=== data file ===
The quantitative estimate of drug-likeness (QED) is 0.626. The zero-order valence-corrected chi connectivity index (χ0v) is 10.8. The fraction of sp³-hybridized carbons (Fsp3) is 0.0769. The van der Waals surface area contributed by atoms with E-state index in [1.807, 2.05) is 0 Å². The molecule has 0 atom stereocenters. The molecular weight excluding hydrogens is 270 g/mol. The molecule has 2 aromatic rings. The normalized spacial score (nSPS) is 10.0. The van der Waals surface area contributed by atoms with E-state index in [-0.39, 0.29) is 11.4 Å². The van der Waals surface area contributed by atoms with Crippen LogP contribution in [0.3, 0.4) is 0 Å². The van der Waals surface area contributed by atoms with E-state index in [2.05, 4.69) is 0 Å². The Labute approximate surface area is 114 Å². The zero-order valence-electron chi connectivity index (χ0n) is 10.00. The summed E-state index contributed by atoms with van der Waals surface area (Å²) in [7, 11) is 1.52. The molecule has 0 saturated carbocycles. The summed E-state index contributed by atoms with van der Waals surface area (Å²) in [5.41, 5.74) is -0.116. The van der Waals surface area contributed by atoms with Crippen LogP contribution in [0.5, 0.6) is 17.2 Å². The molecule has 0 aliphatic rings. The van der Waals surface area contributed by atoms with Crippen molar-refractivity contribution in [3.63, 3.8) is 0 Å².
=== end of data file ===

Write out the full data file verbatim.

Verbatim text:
The quantitative estimate of drug-likeness (QED) is 0.626. The zero-order valence-corrected chi connectivity index (χ0v) is 10.8. The fraction of sp³-hybridized carbons (Fsp3) is 0.0769. The van der Waals surface area contributed by atoms with E-state index in [1.807, 2.05) is 0 Å². The molecule has 0 atom stereocenters. The molecular weight excluding hydrogens is 270 g/mol. The molecule has 2 aromatic rings. The normalized spacial score (nSPS) is 10.0. The van der Waals surface area contributed by atoms with E-state index in [-0.39, 0.29) is 11.4 Å². The van der Waals surface area contributed by atoms with Crippen LogP contribution in [0.3, 0.4) is 0 Å². The van der Waals surface area contributed by atoms with E-state index in [2.05, 4.69) is 0 Å². The Labute approximate surface area is 114 Å². The zero-order valence-electron chi connectivity index (χ0n) is 10.00. The summed E-state index contributed by atoms with van der Waals surface area (Å²) in [7, 11) is 1.52. The molecule has 0 saturated carbocycles. The summed E-state index contributed by atoms with van der Waals surface area (Å²) in [5.41, 5.74) is -0.116. The van der Waals surface area contributed by atoms with Crippen LogP contribution in [0.5, 0.6) is 17.2 Å². The molecule has 0 aliphatic rings. The van der Waals surface area contributed by atoms with Crippen molar-refractivity contribution in [3.63, 3.8) is 0 Å².